Cycle 30 0.77 g (0.0044 mole) of BOC-glycine Cycle 29 0.95 g (0.0044 mole) of BOC-L-valine Cycle 28 The material used was the same as Cycle 30 Cycle 27 1.02 g (0.0044 mole) of BOC-L-isoleucine Cycle 26 The material used was the same as Cycle Cycle Coupling:

The peptide resin obtained from Cycle 26 was washed twice with 20 ml portions of dimethylformamide (DMF). The resin peptide was then agitated for 10 minutes with a mixture of 2.04 g (0.0066 mole) of BOC-O-benzyl-L-threonine and 20ml of DMF. Then 6.6 ml of DCCI in methylene chloride (equivalent to 0.0066 mole of DCCI) was added and the mixture agitated for 6 hours. The reaction mixture was removed by filtration. The resin peptide was subjected to 2 minute washes with two successive 20 ml portions of the following solvents: DMF, methylene chloride, methyl alcol'rol, methylene chloride. The ninhydrin test was negative. 9

Deprotection: Repeat deprotection procedure used in Cycle 32.

Cycle 24 g A v Coupling: The peptide resin obtained from Cycle 25- was washed twice with 20 ml portions of DMF. The resin was then agitated for 24 hours with a solution of 2.42 g.

(0.0066 mole) of BOC-L-glutamine-p-nitrophenyl ester in 25 ml of DMF. The reaction mixture was filtered and the resin peptide subjected to 2 minute washes with two successive 20 ml portions of the following solvents: DMF, methylene chloride, methanol, methylene chloride. Each individual solvent was removed by filtration. A ninhydrin test was negative.

Deprotection:

The deprotection procedure used in Cycle 32 was repeated.

Cycle 23 Coupling:

The peptide resin obtained from Cycle 24 was agitated for 10 minutes with 1.42 g (0.0066 mole) of BOC-L-proline and 20 ml of methylene chloride. 6.6 ml of DCCI in methylene chloride (equivalent to 0.0066 mole of DCCI) was added and the mixture agitated for 16 hours. The reaction mixture was removed by filtration and the resin peptide was subjected to 2 minute washes with two successive 20 ml portions of the following solvents: methylene chloride, methyl alcohol, methylene chloride. Each individual wash was removed by filtration. The ninhydrin test was negative.

Deprotection:

The deprotection procedure used in Cycle 32 was repeated.

Cycle 22 The coupling and deprotection procedures used in this cycle were the same as in Cycle 23 except that in the coupling reaction, 1.75 g (0.0066 mole) of BOC-L- phenylalanine was used in place of BOC-L-proline.

Cycles 21 through 18 Cycle 17 The coupling and deprotection procedure used in this cycle were the same as in Cycle 24 except that 2.33 g (0.0066 mole) of BOC-L-asparagine-pnitrophenyl ester was used in place of the glutamine derivative.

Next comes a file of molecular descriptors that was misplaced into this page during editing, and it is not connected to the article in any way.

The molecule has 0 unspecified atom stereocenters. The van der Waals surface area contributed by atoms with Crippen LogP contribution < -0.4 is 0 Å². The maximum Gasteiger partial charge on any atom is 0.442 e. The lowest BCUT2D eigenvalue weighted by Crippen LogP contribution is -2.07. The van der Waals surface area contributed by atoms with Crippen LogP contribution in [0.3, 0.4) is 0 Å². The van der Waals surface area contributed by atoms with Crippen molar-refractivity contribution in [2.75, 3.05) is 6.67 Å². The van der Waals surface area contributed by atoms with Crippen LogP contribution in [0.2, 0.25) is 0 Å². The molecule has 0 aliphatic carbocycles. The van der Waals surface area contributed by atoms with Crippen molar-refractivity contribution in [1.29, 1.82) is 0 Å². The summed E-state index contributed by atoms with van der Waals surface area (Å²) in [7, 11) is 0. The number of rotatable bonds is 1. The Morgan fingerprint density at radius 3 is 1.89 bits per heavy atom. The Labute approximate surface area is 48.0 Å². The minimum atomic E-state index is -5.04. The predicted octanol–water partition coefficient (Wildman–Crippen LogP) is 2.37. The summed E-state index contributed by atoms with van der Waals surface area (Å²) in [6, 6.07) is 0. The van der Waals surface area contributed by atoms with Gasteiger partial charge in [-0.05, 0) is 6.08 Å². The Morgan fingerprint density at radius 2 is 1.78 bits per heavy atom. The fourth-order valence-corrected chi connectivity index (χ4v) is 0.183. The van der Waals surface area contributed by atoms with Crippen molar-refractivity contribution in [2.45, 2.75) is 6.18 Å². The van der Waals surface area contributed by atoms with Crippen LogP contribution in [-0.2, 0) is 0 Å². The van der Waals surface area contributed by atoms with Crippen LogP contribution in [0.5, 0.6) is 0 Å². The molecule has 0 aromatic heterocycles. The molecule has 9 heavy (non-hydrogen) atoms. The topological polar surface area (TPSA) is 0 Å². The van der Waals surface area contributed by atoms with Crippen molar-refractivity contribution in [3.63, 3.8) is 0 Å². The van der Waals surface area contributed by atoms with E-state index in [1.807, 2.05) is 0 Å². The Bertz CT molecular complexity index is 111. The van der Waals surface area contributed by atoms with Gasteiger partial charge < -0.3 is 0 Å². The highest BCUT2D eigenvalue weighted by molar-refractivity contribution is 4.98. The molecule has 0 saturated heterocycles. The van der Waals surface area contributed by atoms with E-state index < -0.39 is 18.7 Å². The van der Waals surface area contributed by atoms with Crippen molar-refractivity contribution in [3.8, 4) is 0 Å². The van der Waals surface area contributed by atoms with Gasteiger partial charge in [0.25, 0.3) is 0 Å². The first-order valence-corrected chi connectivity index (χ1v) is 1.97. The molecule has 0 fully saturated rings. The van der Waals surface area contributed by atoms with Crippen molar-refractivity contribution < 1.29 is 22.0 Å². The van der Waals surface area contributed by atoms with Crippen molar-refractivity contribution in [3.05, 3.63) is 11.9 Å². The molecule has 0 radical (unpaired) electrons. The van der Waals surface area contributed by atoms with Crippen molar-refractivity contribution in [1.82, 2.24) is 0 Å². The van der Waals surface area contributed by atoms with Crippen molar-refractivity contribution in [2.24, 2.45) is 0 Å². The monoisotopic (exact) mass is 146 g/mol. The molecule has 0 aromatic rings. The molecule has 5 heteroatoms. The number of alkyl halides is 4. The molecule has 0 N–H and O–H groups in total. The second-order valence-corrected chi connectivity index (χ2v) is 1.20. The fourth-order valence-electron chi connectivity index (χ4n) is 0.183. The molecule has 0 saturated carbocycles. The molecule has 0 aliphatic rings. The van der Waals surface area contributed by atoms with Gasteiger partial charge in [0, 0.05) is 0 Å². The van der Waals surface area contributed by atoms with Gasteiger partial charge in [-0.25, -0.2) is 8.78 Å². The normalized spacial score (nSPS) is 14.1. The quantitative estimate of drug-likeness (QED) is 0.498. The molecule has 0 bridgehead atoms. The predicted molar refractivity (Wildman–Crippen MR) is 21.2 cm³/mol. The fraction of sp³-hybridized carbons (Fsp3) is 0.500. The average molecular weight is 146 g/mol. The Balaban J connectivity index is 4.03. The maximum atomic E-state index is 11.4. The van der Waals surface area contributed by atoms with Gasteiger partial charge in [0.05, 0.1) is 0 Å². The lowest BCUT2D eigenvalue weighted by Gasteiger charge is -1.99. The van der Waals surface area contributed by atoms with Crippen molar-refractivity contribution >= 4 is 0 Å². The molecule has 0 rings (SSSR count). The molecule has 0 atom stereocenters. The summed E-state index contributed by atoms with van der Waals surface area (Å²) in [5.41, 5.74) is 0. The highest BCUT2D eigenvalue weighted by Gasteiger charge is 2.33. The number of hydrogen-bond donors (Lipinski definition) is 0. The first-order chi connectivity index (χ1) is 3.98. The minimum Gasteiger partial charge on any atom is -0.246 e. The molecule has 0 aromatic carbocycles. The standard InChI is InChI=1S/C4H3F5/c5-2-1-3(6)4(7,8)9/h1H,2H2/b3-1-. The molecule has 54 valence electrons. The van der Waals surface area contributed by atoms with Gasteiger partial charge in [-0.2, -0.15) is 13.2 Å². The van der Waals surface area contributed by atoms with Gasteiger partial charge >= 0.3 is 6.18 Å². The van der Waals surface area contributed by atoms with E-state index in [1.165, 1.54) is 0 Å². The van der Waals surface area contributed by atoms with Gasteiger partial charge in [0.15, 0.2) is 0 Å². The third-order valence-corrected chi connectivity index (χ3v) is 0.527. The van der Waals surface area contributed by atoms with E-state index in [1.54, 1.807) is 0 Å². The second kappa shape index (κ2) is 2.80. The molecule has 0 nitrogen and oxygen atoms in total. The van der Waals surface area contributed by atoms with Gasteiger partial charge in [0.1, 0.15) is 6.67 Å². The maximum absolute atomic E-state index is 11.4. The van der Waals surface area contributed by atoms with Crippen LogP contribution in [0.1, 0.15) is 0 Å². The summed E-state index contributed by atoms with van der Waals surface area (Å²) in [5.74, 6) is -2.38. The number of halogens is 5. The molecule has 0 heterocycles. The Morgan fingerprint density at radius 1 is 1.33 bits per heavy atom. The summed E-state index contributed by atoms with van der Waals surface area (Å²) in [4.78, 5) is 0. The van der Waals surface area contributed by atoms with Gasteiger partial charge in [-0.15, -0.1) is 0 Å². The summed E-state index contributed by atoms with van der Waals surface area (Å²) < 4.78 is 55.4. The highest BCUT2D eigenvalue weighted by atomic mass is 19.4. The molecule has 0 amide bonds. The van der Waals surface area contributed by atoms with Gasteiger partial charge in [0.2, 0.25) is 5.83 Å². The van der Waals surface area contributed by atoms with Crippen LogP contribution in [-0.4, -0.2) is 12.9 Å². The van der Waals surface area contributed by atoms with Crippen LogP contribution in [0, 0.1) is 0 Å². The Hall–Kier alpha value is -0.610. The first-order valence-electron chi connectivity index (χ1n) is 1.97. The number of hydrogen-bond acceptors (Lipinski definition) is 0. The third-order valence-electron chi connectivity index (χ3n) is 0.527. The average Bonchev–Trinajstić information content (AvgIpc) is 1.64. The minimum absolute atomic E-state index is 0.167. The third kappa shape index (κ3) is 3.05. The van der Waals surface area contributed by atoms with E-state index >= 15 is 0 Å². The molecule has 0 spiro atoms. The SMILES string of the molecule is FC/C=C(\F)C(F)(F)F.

Cycles 16 and 15 The coupling and deprotection procedures used in these cycles were the same as in Cycle 31 except that the following amino acid derivatives were used in place of the alanine derivative:

Cycle 16 1.17 g (0.0044 mole) of BOC-L- phenylalanine Cycle 15 1.42 g (0.0044 mole) of BOC-L-aspartic acid-B-benzyl ester Cycle 14 Same as Cycle 24.

Cycle 13 Same as Cycle 21.

Cycle 12 The coupling and deprotection procedure used in this cycle was the same as in Cycle 25 except that 2.45 g (0.0066 mole) of BOC-O-benzyl-L-tyrosine was used in place of the threonine derivative and the agitation time was extended to 16 hours.

Cycle 11 Same as Cycle 25.

Cycles through 7 The coupling and deprotection procedures used in these cycles were the same as in Cycle 31 except that in the coupling reaction the following amino derivatives were used in place of the BOC-L-alanine:

Cycle 10 0.77 g (0.0044 mole) of BOC-glycine Cycle 9 1.02 g (0.0044 mole) of BOC-L-leucine Cycle 8 1.1 g (0.0044 mole) of BOC-L-methionine Cycle 7 1.24 g (0.0044 mole) of BOC-S-ethylthio L-cysteine Cycle 6 Same as Cycle 25.

Cycles 5 and 4 The coupling and deprotection procedures used in these cycles were the same as in Cycle 31 except that in the coupling reaction the following amine derivatives were used in place of the BOC-L-alanine:

Cycle 5 1.3 g (0.0044 mole) of BOC-O-benzyl-L- serine Cycle 4 1.02 g (0.0044 mole) of BOC-L-leucine Cycle 3 Same as Cycle 17.

Cycles 2 and 1 The coupling and deprotection procedures used in these cycles were the same as in Cycle 31 except that in the coupling reaction the following amino acid derivatives were used in place of the BOC-L-alanine:

Cycle 2 0.77 g (0.0044 mole) of BOC-glycine Cycle I 1.5 g (0.0044 mole) of BOC-S-p-methoxybenzyl-L-cysteine After completion of Cycle 1 the resin peptide was washed with two successive 20 ml portions of n-hexane. The peptide material was removed from the reactor and dried in an electric vacuum oven at 40C and 0.1 mm of Hg. for 24 hours. The blocked human calcitonin peptide resin weighed 11 g.

Cleavage with Hydrogen Fluoride The dried resin peptide (2 g) and 2 ml of anisole were placed in a Teflon reaction vessel. The vessel equipped with a Teflon-coated magnetic stirrer was placed in a dry-ice acetone bath and 15 ml of hydrogen fluoride gas was condensed into the vessel. This mixture was stirred at 0C in an ice bath for 1 hour. The hydrogen fluoride was removed by evaporation at reduced pressure. The residue was triturated with 4 X 25 ml portions of ethyl acetate. The peptide was extracted from the resin beads with 2 X 50 ml of glacial acetic acid. The extract was lyophilized to give 1063 mg of cleaved peptide.